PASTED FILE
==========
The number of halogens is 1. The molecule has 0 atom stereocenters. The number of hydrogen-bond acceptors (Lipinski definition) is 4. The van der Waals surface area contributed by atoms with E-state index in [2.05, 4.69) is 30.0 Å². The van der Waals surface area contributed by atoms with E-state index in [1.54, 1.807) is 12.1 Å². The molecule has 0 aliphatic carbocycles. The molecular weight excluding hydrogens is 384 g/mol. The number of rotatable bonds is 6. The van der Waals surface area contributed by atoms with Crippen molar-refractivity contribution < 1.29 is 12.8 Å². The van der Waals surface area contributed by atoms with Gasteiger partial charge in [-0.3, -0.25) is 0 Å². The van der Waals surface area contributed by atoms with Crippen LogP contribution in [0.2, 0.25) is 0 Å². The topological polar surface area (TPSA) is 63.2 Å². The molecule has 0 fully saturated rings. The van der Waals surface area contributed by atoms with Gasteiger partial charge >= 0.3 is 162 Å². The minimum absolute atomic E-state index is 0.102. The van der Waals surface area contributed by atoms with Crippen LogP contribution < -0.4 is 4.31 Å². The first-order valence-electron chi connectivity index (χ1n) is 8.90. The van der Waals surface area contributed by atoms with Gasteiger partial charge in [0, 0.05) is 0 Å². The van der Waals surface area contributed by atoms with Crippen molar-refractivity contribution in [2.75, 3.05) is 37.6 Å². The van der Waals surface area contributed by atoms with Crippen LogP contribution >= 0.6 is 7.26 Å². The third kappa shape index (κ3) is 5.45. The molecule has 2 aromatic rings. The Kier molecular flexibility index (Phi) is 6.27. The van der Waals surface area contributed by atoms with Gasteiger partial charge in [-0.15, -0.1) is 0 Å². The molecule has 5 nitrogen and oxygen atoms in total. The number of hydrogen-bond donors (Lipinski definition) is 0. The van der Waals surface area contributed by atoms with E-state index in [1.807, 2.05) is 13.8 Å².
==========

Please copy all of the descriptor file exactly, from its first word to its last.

The number of halogens is 1. The molecule has 0 atom stereocenters. The number of hydrogen-bond acceptors (Lipinski definition) is 4. The van der Waals surface area contributed by atoms with E-state index in [2.05, 4.69) is 30.0 Å². The van der Waals surface area contributed by atoms with E-state index in [1.54, 1.807) is 12.1 Å². The molecule has 0 aliphatic carbocycles. The molecular weight excluding hydrogens is 384 g/mol. The number of rotatable bonds is 6. The van der Waals surface area contributed by atoms with Crippen molar-refractivity contribution < 1.29 is 12.8 Å². The van der Waals surface area contributed by atoms with Gasteiger partial charge in [-0.3, -0.25) is 0 Å². The van der Waals surface area contributed by atoms with Crippen LogP contribution in [0.2, 0.25) is 0 Å². The topological polar surface area (TPSA) is 63.2 Å². The molecule has 0 fully saturated rings. The van der Waals surface area contributed by atoms with Gasteiger partial charge >= 0.3 is 162 Å². The minimum absolute atomic E-state index is 0.102. The van der Waals surface area contributed by atoms with Crippen LogP contribution < -0.4 is 4.31 Å². The first-order valence-electron chi connectivity index (χ1n) is 8.90. The van der Waals surface area contributed by atoms with Gasteiger partial charge in [0, 0.05) is 0 Å². The van der Waals surface area contributed by atoms with Crippen molar-refractivity contribution in [2.75, 3.05) is 37.6 Å². The van der Waals surface area contributed by atoms with Crippen LogP contribution >= 0.6 is 7.26 Å². The third kappa shape index (κ3) is 5.45. The molecule has 2 aromatic rings. The Kier molecular flexibility index (Phi) is 6.27. The van der Waals surface area contributed by atoms with Gasteiger partial charge in [-0.15, -0.1) is 0 Å². The molecule has 5 nitrogen and oxygen atoms in total. The number of hydrogen-bond donors (Lipinski definition) is 0. The van der Waals surface area contributed by atoms with E-state index in [1.807, 2.05) is 13.8 Å².